After many House Republicans spent the day maligning their Senate colleagues who had voted for the bill — saying they must have been “drunk,” “sleep-drived” or “blurry-eyed” to vote for such a deal — some appeared to come to the same conclusion: that an imperfect deal was better than no deal at all.
“The plan isn’t perfect, but I would not sit by as taxes go up on all Americans,” said Rep. Greg Walden, chairman of the National Republican Campaign Committee, in a statement following the vote.
But Rep. Trent Franks, speaking to reporters after the vote, described it as a result of “left-wing ideology that completely ignores arithmetic and tries to repeal the laws of mathematics.”
Cantor spokesman Rory Cooper told reporters after the vote that “the Leader is proud to keep fighting the good fight and continuing to work on the real problem that is facing Washington, which is spending.”
“The Majority Leader was not happy with the bill that was passed out of the senate this morning. … He worked all day today to try to craft an alternative, as did the rest of leadership and many members of our conference,” Cooper went on. “It was clear that Harry Reid was not gonna allow an amendment to cut spending even though that was sorely needed, so Leader Cantor is very proud of Speaker Boehner and our entire conference for fighting the good fight.”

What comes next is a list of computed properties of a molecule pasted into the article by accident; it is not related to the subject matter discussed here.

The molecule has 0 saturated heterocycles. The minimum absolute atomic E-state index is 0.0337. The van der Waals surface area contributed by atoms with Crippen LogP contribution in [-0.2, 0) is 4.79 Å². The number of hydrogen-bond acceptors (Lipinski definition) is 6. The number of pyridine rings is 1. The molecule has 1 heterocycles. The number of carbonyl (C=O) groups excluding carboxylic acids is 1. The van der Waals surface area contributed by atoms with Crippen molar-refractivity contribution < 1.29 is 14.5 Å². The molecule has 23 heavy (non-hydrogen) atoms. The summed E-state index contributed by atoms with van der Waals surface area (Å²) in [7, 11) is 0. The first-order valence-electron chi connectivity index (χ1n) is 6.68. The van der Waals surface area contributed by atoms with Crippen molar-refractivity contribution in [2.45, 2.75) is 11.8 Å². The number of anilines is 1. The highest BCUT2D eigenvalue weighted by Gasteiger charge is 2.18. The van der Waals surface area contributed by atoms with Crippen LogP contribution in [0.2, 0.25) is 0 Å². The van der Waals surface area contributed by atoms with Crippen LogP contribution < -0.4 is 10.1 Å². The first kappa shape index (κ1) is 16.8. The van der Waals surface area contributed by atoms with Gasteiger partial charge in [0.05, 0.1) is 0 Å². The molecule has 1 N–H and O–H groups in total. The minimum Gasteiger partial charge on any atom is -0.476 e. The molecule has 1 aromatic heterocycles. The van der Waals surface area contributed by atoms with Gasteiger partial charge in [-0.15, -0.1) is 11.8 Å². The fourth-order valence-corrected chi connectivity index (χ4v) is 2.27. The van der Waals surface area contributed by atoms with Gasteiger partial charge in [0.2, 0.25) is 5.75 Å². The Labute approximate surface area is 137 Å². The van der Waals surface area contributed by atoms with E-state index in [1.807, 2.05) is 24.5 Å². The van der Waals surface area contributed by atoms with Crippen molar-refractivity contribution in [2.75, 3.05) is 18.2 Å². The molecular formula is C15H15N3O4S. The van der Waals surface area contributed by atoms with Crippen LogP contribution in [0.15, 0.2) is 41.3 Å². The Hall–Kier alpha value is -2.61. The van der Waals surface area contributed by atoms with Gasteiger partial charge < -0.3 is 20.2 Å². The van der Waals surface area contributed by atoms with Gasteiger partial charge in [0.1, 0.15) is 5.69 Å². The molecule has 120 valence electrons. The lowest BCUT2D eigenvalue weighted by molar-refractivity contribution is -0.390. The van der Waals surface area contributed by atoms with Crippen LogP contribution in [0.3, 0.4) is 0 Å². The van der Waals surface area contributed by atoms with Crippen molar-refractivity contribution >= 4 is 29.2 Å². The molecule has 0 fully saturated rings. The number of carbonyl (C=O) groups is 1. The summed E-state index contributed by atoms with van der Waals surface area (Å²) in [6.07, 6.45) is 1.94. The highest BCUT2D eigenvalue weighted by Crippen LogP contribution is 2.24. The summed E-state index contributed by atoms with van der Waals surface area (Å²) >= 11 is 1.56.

The passage of the deal averts the fiscal cliff before markets open on Wednesday. Avoiding a market impact was a main selling point for a number of Republicans in the caucus meetings who had initially wanted to push the bill.
The deal prevents taxes from rising on individuals making less than $400,000 a year and couples making less than $450,000 a year. It permanently patches the Alternative Minimum Tax to prevent it from hitting middle class Americans and keeps the estate tax from going up. The sequester is postponed for two months, with offsets to the spending cuts it would have enacted.
Though the fiscal cliff was averted, the issue is not over and done with. The sequester and the debt ceiling still hang over the Congress, and Boehner made clear that in a statement following the vote that the new Congress would focus its efforts on passing the spending cuts they failed to get on Tuesday.
“Now the focus turns to spending,” the speaker siad. “The American people re-elected a Republican majority in the House, and we will use it in 2013 to hold the president accountable for the ‘balanced’ approach he promised, meaning significant spending cuts and reforms to the entitlement programs that are driving our country deeper and deeper into debt.”